Page 2120 - Week 07 - Tuesday, 2 August 2016

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comments received from the commonwealth. The offsets management plan was then resubmitted to the commonwealth for reconsideration in the week of 4 July this year. It is anticipated that the commonwealth will approve the offsets management plan by mid-August. Once approved, it will be made available through the ACT government website.

The offsets management plan for the Watson site is currently being drafted. Over the coming months the Watson offsets management plan will be submitted to the commonwealth for consideration and, once approved, will also be made publicly available through the ACT government website.

I consider that the previously mentioned issues have been adequately addressed in the report on consultation which is now publicly available on the Environment and Planning Directorate’s website. I believe the changes implemented by variation 349 are positive as they add to our city’s already extensive nature reserve network and will allow the ACT government to better protect and manage critically endangered flora and fauna in these two areas.

I move:

That the Assembly take note of the paper.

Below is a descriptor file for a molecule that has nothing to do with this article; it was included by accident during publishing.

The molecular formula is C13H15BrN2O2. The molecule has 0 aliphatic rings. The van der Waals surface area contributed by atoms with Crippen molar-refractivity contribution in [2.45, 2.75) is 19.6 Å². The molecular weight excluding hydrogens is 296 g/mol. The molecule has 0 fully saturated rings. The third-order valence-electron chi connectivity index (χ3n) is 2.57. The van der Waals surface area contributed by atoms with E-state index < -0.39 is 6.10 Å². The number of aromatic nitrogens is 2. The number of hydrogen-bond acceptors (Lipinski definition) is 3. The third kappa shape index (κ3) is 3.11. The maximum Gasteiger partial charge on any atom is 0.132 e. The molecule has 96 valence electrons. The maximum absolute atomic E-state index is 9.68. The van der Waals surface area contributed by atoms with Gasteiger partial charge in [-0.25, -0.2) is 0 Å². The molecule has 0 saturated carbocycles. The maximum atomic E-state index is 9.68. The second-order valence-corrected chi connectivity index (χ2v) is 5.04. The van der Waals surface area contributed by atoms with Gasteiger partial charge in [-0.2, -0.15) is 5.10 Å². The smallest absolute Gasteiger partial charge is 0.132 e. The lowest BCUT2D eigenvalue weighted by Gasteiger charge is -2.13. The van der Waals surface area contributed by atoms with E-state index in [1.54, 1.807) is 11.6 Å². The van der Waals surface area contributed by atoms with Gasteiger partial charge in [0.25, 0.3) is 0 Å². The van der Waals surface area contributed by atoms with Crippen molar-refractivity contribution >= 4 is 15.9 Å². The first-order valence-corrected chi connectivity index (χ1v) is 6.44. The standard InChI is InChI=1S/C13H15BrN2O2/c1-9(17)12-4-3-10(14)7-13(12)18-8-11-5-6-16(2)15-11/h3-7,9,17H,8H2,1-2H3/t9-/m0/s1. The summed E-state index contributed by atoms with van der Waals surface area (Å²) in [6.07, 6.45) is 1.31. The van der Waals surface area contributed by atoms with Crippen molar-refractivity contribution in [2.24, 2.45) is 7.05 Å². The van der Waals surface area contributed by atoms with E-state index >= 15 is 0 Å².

MR RATTENBURY (Molonglo) (3.37): I want to make a couple of quick comments on this variation. Again, biodiversity conservation is something the Greens are critically interested in. Habitat loss and fragmentation are major threats to biodiversity and as our city continues to expand we need to ensure that our unique ecosystems and threatened species are conserved.

This requires a range of measures, from establishing reserves to ensuring improved connectivity, funding for weed and pest animal management and education programs. Biodiversity offsets have a role to play. They recognise that where habitat is lost through development, alternative measures are taken to compensate for this loss. However, biodiversity offsets should only be used as a last resort after every effort to avoid and mitigate impacts.

In some cases impacts cannot be offset, and no-go areas should be identified. The ACT Greens believe we need an offsets policy that does not perpetuate biodiversity loss. Principles include: that offsets should result in net gain for the specific species or ecosystem within the local area; that they achieve benefits in perpetuity; that they include a monitoring and reporting system to assess effectiveness; that they are legally enforced; that they should not include past conservation actions; that they should be put in place prior to development commencing; and that they should be supported by adequate funding for research, restoration and monitoring.

I am not convinced that we yet have an offsets policy or practices that meet all of these principles. We have made progress with strategic assessments as opposed to individual development proposals and their impact in isolation. For example, in Molonglo and Gungahlin, where biodiversity values and strategies to conserve these were identified across a wider area in a more strategic way, we have seen the strength of that strategic approach.

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